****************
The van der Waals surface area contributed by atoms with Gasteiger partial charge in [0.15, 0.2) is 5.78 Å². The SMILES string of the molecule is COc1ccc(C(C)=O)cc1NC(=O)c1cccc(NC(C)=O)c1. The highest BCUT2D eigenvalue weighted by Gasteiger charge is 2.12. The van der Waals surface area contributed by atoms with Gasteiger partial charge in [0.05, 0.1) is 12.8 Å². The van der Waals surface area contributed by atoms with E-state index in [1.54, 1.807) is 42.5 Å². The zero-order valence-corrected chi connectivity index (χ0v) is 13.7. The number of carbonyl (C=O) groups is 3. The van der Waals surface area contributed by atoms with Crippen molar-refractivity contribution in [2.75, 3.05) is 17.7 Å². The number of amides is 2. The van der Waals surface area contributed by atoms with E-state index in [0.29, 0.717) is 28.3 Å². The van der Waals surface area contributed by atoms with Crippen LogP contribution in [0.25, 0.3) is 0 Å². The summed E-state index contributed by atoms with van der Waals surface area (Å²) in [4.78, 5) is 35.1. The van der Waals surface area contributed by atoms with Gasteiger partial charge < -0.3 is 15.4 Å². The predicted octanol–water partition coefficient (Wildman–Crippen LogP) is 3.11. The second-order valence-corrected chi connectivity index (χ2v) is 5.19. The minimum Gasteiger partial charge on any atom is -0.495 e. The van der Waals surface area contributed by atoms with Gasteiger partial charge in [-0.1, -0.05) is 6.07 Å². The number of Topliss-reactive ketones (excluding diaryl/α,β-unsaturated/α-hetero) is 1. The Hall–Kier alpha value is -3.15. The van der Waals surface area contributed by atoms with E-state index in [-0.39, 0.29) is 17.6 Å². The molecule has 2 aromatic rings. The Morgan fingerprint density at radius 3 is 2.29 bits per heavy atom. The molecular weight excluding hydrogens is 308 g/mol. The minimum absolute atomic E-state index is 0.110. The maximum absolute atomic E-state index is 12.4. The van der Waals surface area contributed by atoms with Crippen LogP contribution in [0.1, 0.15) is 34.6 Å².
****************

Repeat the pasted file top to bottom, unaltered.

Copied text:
The van der Waals surface area contributed by atoms with Gasteiger partial charge in [0.15, 0.2) is 5.78 Å². The SMILES string of the molecule is COc1ccc(C(C)=O)cc1NC(=O)c1cccc(NC(C)=O)c1. The highest BCUT2D eigenvalue weighted by Gasteiger charge is 2.12. The van der Waals surface area contributed by atoms with Gasteiger partial charge in [0.05, 0.1) is 12.8 Å². The van der Waals surface area contributed by atoms with E-state index in [1.54, 1.807) is 42.5 Å². The zero-order valence-corrected chi connectivity index (χ0v) is 13.7. The number of carbonyl (C=O) groups is 3. The van der Waals surface area contributed by atoms with Crippen molar-refractivity contribution in [2.75, 3.05) is 17.7 Å². The number of amides is 2. The van der Waals surface area contributed by atoms with E-state index in [0.29, 0.717) is 28.3 Å². The van der Waals surface area contributed by atoms with Crippen LogP contribution in [0.25, 0.3) is 0 Å². The summed E-state index contributed by atoms with van der Waals surface area (Å²) in [4.78, 5) is 35.1. The van der Waals surface area contributed by atoms with Gasteiger partial charge < -0.3 is 15.4 Å². The predicted octanol–water partition coefficient (Wildman–Crippen LogP) is 3.11. The second-order valence-corrected chi connectivity index (χ2v) is 5.19. The minimum Gasteiger partial charge on any atom is -0.495 e. The van der Waals surface area contributed by atoms with Gasteiger partial charge in [-0.1, -0.05) is 6.07 Å². The number of Topliss-reactive ketones (excluding diaryl/α,β-unsaturated/α-hetero) is 1. The Hall–Kier alpha value is -3.15. The van der Waals surface area contributed by atoms with E-state index in [-0.39, 0.29) is 17.6 Å². The molecule has 2 aromatic rings. The Morgan fingerprint density at radius 3 is 2.29 bits per heavy atom. The molecular weight excluding hydrogens is 308 g/mol. The minimum absolute atomic E-state index is 0.110. The maximum absolute atomic E-state index is 12.4. The van der Waals surface area contributed by atoms with Crippen LogP contribution in [0.1, 0.15) is 34.6 Å².